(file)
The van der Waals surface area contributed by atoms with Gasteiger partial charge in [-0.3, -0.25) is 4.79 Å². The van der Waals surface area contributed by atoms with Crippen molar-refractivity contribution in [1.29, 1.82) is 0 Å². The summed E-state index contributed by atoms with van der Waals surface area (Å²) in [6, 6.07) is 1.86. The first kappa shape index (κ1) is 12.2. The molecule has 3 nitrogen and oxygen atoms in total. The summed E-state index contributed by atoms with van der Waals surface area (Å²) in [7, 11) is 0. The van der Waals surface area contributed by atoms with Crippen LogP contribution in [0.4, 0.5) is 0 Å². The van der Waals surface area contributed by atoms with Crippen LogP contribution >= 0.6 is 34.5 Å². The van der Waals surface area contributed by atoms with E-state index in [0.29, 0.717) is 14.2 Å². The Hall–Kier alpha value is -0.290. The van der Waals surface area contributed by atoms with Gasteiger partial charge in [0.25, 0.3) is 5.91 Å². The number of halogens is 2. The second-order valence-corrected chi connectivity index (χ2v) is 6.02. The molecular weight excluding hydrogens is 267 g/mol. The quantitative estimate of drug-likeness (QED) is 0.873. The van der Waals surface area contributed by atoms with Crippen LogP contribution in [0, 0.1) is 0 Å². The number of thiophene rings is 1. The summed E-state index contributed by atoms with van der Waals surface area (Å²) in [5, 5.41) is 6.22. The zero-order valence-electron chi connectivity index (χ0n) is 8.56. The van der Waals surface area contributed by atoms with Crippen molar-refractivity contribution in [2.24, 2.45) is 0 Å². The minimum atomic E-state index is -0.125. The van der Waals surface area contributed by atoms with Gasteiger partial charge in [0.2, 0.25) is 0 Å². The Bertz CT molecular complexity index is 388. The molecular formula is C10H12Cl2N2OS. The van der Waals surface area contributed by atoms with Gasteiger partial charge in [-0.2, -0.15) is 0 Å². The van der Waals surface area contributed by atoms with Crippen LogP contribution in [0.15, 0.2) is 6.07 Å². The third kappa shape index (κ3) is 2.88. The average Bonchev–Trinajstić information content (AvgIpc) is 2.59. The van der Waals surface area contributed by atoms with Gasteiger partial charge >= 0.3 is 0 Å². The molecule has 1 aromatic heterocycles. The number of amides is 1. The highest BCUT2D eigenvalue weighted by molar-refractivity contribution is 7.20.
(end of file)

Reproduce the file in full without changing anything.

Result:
The van der Waals surface area contributed by atoms with Gasteiger partial charge in [-0.3, -0.25) is 4.79 Å². The van der Waals surface area contributed by atoms with Crippen molar-refractivity contribution in [1.29, 1.82) is 0 Å². The summed E-state index contributed by atoms with van der Waals surface area (Å²) in [6, 6.07) is 1.86. The first kappa shape index (κ1) is 12.2. The molecule has 3 nitrogen and oxygen atoms in total. The summed E-state index contributed by atoms with van der Waals surface area (Å²) in [7, 11) is 0. The van der Waals surface area contributed by atoms with Crippen LogP contribution in [0.4, 0.5) is 0 Å². The van der Waals surface area contributed by atoms with Crippen LogP contribution >= 0.6 is 34.5 Å². The van der Waals surface area contributed by atoms with E-state index in [0.29, 0.717) is 14.2 Å². The Hall–Kier alpha value is -0.290. The van der Waals surface area contributed by atoms with Gasteiger partial charge in [0.25, 0.3) is 5.91 Å². The number of halogens is 2. The second-order valence-corrected chi connectivity index (χ2v) is 6.02. The molecular weight excluding hydrogens is 267 g/mol. The quantitative estimate of drug-likeness (QED) is 0.873. The van der Waals surface area contributed by atoms with Crippen LogP contribution in [0, 0.1) is 0 Å². The number of thiophene rings is 1. The summed E-state index contributed by atoms with van der Waals surface area (Å²) in [5, 5.41) is 6.22. The zero-order valence-electron chi connectivity index (χ0n) is 8.56. The van der Waals surface area contributed by atoms with Crippen molar-refractivity contribution in [2.24, 2.45) is 0 Å². The minimum atomic E-state index is -0.125. The van der Waals surface area contributed by atoms with Gasteiger partial charge in [0.2, 0.25) is 0 Å². The Bertz CT molecular complexity index is 388. The molecular formula is C10H12Cl2N2OS. The van der Waals surface area contributed by atoms with Gasteiger partial charge in [-0.2, -0.15) is 0 Å². The van der Waals surface area contributed by atoms with Crippen LogP contribution in [0.15, 0.2) is 6.07 Å². The third kappa shape index (κ3) is 2.88. The average Bonchev–Trinajstić information content (AvgIpc) is 2.59. The van der Waals surface area contributed by atoms with Gasteiger partial charge >= 0.3 is 0 Å². The molecule has 1 aromatic heterocycles. The number of amides is 1. The highest BCUT2D eigenvalue weighted by molar-refractivity contribution is 7.20.